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Durango’s Carmen Small retires from professional cycling

Durangoan looking forward to new role as cycling director

Carmen Small never planned to be a professional cyclist. Ten years after signing her first professional contract, she called it quits on her racing career, but her future in professional cycling is as bright as ever.

Small, a 37-year-old from Durango, officially announced her retirement from professional road cycling this week. The announcement came months after her final race, as she suffered a devastating concussion March 11 at the Ronde van Drenthe in the Netherlands. Still struggling with the symptoms more than six months later, Small was ready to make the announcement and continue her full transition into race directing for Team Virtu Cycling in Denmark.

“I decided a long time ago I would stop,” Small said. “I still go back and forth with it. It’s hard to be at all the races I’ve once raced. Being at the world championships and not racing was hard. At the same time, it’s OK. I’m still getting to do what I love, and that’s be in cycling. I’m not leaving it bitter or with bad feelings.

“A small piece of me maybe will never want to quit. I’m a super competitive person, so it’s hard to walk away from that.”

Durango’s Carmen Small finished 12th in the women’s elite time trial at the 2016 Road World Championships in Doha, Qatar.

Small signed her first professional cycling contract in 2007. She won two UCI Team Time Trial World Championships with the Specialized-lululemon team in 2013 and 2014 and claimed a pair of USA Cycling Time Trial National Championships in 2013 and 2016 with a pair of silver-medal finishes in 2014 and 2015. She also claimed first in the 2015 Pan American Time Trial Championships, along with a slew of victories in USA Cycling events on the National Racing Calendar.

“The two national championships and then the two world championships that she acquired, it was such a thrill,” said Small’s father, Alan, who lives in Durango. “At one time, I was a national biathlon champion, myself, and I know it’s such a thrill to reach the top of the pedestal. I was so happy for her because of all the training and hard work she did for it.”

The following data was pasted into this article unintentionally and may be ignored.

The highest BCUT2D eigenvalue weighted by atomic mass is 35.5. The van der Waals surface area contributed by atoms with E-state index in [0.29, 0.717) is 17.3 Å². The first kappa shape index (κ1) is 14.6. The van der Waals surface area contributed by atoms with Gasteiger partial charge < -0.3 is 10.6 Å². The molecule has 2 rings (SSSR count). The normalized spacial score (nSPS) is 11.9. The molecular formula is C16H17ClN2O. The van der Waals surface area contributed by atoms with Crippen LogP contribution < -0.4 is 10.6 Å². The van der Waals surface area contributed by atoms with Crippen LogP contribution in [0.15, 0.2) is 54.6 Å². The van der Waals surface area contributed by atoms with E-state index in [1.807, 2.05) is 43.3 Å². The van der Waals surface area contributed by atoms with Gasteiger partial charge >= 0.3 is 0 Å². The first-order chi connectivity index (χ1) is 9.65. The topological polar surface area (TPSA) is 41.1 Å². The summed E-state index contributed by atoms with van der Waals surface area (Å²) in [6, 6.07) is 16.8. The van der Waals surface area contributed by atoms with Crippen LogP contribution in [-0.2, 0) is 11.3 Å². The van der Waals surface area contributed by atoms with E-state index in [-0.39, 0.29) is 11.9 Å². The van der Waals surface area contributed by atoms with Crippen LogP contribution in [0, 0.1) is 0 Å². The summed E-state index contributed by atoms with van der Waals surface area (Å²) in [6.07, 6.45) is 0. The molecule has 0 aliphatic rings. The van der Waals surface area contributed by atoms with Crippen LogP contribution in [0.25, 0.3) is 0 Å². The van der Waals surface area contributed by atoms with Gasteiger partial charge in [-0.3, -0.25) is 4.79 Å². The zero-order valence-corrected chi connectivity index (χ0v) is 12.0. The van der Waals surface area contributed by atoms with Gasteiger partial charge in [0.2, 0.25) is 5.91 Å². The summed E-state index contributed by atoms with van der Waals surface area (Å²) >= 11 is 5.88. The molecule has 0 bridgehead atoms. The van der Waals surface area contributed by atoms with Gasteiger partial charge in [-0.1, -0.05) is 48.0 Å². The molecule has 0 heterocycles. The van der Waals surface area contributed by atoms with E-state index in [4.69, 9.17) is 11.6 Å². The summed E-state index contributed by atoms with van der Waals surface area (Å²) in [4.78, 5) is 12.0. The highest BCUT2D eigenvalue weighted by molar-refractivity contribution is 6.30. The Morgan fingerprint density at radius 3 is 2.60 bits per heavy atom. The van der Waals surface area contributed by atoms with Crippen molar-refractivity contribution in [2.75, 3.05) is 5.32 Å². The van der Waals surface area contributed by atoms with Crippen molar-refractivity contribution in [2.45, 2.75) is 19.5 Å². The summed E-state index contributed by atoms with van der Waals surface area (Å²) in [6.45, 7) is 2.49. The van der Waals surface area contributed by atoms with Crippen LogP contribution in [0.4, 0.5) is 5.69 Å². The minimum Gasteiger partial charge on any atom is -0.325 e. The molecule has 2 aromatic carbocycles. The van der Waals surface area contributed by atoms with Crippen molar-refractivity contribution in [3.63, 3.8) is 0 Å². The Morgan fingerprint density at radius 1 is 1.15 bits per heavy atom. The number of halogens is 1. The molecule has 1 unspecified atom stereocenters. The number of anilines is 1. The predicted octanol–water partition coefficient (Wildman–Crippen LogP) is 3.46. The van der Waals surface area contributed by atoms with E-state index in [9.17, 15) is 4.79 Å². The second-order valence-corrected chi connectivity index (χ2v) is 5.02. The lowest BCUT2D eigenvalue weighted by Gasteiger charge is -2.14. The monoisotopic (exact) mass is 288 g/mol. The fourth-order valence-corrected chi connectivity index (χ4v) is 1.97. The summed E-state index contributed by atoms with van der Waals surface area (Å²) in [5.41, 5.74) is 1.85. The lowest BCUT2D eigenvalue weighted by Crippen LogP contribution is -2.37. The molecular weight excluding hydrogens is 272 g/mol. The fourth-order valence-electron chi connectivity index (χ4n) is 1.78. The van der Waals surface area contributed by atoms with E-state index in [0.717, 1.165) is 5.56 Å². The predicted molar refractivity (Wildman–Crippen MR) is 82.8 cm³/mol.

The championships were not the memory that stood out to Small most, though. She looked back to the 2015 North Star Grand Prix, formerly the Nature Valley Grand Prix before 2013, when she raced alongside the men in the NRC event. Small won the women’s race in Minnesota in 2012 and 2014, but there was no women’s race in 2015. Without a race on her June calendar that year, she received a special offer to compete in the men’s race with Elbowz Racing Team. She finished the event, the first time a woman had ever competed in the pro men’s field at that event.

LUCA BRUNO/Associated Press file<br><br>Topping off a spectacular 2013 season, Durangoan Carmen Small crossed the finish line to win the bronze medal at the Road Cycling World Championships in Florence, Italy.

“It was a race, but it wasn’t,” Small said. “It was a unique experience at that higher level. I had raced a lot with guys on the region level in a criterium here or there. To jump into a stage race like that, an NRC, for me it was a different experience. I know women had done NRC events with the men in the past, but the support and people I met that came from that, it was kind of eye-opening. There was a lot to be learned. It’s not like I won or did something spectacular, but that is one of the most epic events in my career.”

Small first contemplated retirement in 2011 but decided to make a push for the 2012 Olympics. After falling short of that goal, she pushed on with eyes on the 2016 Olympics. She raced on the World Tour in Europe and produced several top results. Despite all of her success and national title earlier that year, Small was left off the Olympic roster in 2016. She had hoped to make the Olympic race in Rio de Janeiro the last of her career. When she lost an arbitration hearing to contest being snubbed, Small turned her focus to the next stage of her career and completed a UCI Sports Director Course, and then signed with Team Virtu Cycling, where she would still race while transitioning into a sports director role. After her crash in March, Small returned home to Colorado for treatment, but her symptoms remained. In 2016, Small also suffered from atrial fibrillation, often called a-fib, which is an irregular heart beat than causes poor blood flow. She didn’t disclose the heart issue and went ahead with a plan to get back on her bike.